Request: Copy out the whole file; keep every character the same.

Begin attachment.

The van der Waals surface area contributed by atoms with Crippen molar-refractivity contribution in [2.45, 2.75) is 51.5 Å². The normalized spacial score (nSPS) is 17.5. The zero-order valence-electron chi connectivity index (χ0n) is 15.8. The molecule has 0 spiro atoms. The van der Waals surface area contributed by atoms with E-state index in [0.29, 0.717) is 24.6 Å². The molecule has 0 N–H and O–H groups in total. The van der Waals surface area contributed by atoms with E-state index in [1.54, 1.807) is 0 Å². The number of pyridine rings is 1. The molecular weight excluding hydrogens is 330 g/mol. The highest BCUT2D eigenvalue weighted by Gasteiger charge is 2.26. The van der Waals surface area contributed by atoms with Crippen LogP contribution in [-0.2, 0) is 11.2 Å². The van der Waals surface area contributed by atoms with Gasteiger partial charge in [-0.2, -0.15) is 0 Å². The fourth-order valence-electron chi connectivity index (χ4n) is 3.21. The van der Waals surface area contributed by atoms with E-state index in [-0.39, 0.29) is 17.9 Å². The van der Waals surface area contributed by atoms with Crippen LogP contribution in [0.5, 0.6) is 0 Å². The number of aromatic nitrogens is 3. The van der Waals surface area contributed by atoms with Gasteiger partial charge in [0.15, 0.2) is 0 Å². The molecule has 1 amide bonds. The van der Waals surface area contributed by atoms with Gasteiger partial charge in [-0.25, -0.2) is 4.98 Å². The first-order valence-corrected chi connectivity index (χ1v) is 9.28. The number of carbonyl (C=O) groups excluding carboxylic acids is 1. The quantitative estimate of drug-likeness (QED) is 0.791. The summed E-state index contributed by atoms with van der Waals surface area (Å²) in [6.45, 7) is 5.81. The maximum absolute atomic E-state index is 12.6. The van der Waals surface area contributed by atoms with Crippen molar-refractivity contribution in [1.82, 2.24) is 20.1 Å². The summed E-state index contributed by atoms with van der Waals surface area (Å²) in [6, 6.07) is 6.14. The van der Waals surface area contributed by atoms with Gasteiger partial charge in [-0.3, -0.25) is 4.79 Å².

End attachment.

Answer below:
The van der Waals surface area contributed by atoms with Crippen molar-refractivity contribution in [2.45, 2.75) is 51.5 Å². The normalized spacial score (nSPS) is 17.5. The zero-order valence-electron chi connectivity index (χ0n) is 15.8. The molecule has 0 spiro atoms. The van der Waals surface area contributed by atoms with E-state index in [0.29, 0.717) is 24.6 Å². The molecule has 0 N–H and O–H groups in total. The van der Waals surface area contributed by atoms with E-state index in [1.54, 1.807) is 0 Å². The number of pyridine rings is 1. The molecular weight excluding hydrogens is 330 g/mol. The highest BCUT2D eigenvalue weighted by Gasteiger charge is 2.26. The van der Waals surface area contributed by atoms with Crippen LogP contribution in [-0.2, 0) is 11.2 Å². The van der Waals surface area contributed by atoms with Gasteiger partial charge in [-0.2, -0.15) is 0 Å². The fourth-order valence-electron chi connectivity index (χ4n) is 3.21. The van der Waals surface area contributed by atoms with E-state index in [-0.39, 0.29) is 17.9 Å². The van der Waals surface area contributed by atoms with Crippen LogP contribution in [0.5, 0.6) is 0 Å². The number of aromatic nitrogens is 3. The van der Waals surface area contributed by atoms with Gasteiger partial charge in [0.15, 0.2) is 0 Å². The molecule has 1 amide bonds. The van der Waals surface area contributed by atoms with Gasteiger partial charge in [-0.25, -0.2) is 4.98 Å². The first-order valence-corrected chi connectivity index (χ1v) is 9.28. The number of carbonyl (C=O) groups excluding carboxylic acids is 1. The quantitative estimate of drug-likeness (QED) is 0.791. The summed E-state index contributed by atoms with van der Waals surface area (Å²) in [6.45, 7) is 5.81. The maximum absolute atomic E-state index is 12.6. The van der Waals surface area contributed by atoms with Crippen molar-refractivity contribution in [1.82, 2.24) is 20.1 Å². The summed E-state index contributed by atoms with van der Waals surface area (Å²) in [6, 6.07) is 6.14. The van der Waals surface area contributed by atoms with Gasteiger partial charge in [-0.3, -0.25) is 4.79 Å².